Google challenges European Union antitrust fine

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AFP has reported Monday, that Google has launched an appeal against the largest antitrust fine ever given by the European Commission regulator in June, costing a staggering €2.4bn (£2bn or $2.8bn).

If it did not, the Commission said, it faced penalty payments of up to 5 per cent of the average daily worldwide turnover of Alphabet, which is Google's parent company.

The company has submitted plans on how it plans to stop favouring its shopping service and these are now being reviewed by Brussels.

A Google spokeswoman declined to comment.

The appeal lodged by Google will not help it to suspend the fine, however, it can put the money in a blocked account until the final decision.

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The consideration of this appeal should take at least a year and a half, and given the complexity of the case, rather two years, has there shown to the Court of justice of the EU. Previously it had stated that it "respectfully" disagreed with the Commission's decision. "And most importantly, it denied European consumers a genuine choice of services and the full benefits of innovation".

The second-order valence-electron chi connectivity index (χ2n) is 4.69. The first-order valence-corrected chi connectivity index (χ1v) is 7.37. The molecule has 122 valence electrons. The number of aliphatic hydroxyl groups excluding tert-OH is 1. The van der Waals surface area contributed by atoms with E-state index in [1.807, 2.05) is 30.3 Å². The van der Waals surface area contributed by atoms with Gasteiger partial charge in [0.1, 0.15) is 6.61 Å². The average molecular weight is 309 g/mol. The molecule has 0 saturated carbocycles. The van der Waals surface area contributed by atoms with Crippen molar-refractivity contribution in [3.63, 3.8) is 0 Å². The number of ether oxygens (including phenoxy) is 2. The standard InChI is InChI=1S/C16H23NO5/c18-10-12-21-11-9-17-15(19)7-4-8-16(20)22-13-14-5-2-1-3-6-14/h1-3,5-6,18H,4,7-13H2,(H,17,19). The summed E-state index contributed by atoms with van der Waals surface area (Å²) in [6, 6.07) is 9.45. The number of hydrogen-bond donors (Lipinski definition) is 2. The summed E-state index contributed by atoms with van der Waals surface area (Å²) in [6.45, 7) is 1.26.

Google is fighting its record $2.7 billion antitrust fine from the European Commission.

Regulators are also expected to levy fines in separate investigations into Google's Android mobile-phone software - possibly as soon as next month - and the AdSense advertising service.

The Google case differs from Intel's, but the judgment has been welcomed by companies under European Union scrutiny because it raises the bar for the regulator to prove wrongdoing.

The EU is now also investigating whether Google tried to squeeze out its rivals in online search advertising and through its Android mobile operating system.

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